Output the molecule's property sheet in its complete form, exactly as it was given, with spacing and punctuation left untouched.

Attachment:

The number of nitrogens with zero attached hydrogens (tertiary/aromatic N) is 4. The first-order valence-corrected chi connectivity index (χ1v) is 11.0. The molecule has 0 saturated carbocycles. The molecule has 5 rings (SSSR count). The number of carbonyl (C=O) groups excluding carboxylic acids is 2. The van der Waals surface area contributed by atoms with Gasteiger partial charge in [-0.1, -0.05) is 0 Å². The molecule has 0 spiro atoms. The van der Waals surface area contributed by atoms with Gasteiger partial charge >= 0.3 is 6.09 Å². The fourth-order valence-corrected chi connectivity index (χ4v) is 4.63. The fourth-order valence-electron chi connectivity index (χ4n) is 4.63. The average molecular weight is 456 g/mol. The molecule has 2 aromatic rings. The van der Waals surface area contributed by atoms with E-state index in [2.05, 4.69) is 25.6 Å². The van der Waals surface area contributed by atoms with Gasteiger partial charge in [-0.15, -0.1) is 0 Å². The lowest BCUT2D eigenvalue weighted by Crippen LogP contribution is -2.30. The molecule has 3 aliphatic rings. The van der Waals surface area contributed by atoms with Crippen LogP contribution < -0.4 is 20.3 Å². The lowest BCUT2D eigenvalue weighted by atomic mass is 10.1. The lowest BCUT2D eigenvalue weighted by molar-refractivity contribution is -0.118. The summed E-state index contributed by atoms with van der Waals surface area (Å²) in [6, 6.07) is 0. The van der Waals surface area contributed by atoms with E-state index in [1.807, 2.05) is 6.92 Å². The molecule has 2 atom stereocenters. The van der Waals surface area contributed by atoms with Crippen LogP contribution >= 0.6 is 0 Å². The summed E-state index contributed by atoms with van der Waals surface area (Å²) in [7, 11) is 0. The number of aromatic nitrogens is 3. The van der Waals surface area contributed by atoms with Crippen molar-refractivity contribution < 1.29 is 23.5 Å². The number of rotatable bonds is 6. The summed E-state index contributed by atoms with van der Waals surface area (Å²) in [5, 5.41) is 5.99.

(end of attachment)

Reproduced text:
The number of nitrogens with zero attached hydrogens (tertiary/aromatic N) is 4. The first-order valence-corrected chi connectivity index (χ1v) is 11.0. The molecule has 0 saturated carbocycles. The molecule has 5 rings (SSSR count). The number of carbonyl (C=O) groups excluding carboxylic acids is 2. The van der Waals surface area contributed by atoms with Gasteiger partial charge in [-0.1, -0.05) is 0 Å². The molecule has 0 spiro atoms. The van der Waals surface area contributed by atoms with Gasteiger partial charge >= 0.3 is 6.09 Å². The fourth-order valence-corrected chi connectivity index (χ4v) is 4.63. The fourth-order valence-electron chi connectivity index (χ4n) is 4.63. The average molecular weight is 456 g/mol. The molecule has 2 aromatic rings. The van der Waals surface area contributed by atoms with E-state index in [2.05, 4.69) is 25.6 Å². The van der Waals surface area contributed by atoms with Gasteiger partial charge in [-0.15, -0.1) is 0 Å². The lowest BCUT2D eigenvalue weighted by Crippen LogP contribution is -2.30. The molecule has 3 aliphatic rings. The van der Waals surface area contributed by atoms with Crippen LogP contribution < -0.4 is 20.3 Å². The lowest BCUT2D eigenvalue weighted by atomic mass is 10.1. The lowest BCUT2D eigenvalue weighted by molar-refractivity contribution is -0.118. The summed E-state index contributed by atoms with van der Waals surface area (Å²) in [6, 6.07) is 0. The van der Waals surface area contributed by atoms with E-state index in [1.807, 2.05) is 6.92 Å². The molecule has 2 atom stereocenters. The van der Waals surface area contributed by atoms with Crippen LogP contribution >= 0.6 is 0 Å². The summed E-state index contributed by atoms with van der Waals surface area (Å²) in [7, 11) is 0. The number of aromatic nitrogens is 3. The van der Waals surface area contributed by atoms with Crippen molar-refractivity contribution < 1.29 is 23.5 Å². The number of rotatable bonds is 6. The summed E-state index contributed by atoms with van der Waals surface area (Å²) in [5, 5.41) is 5.99.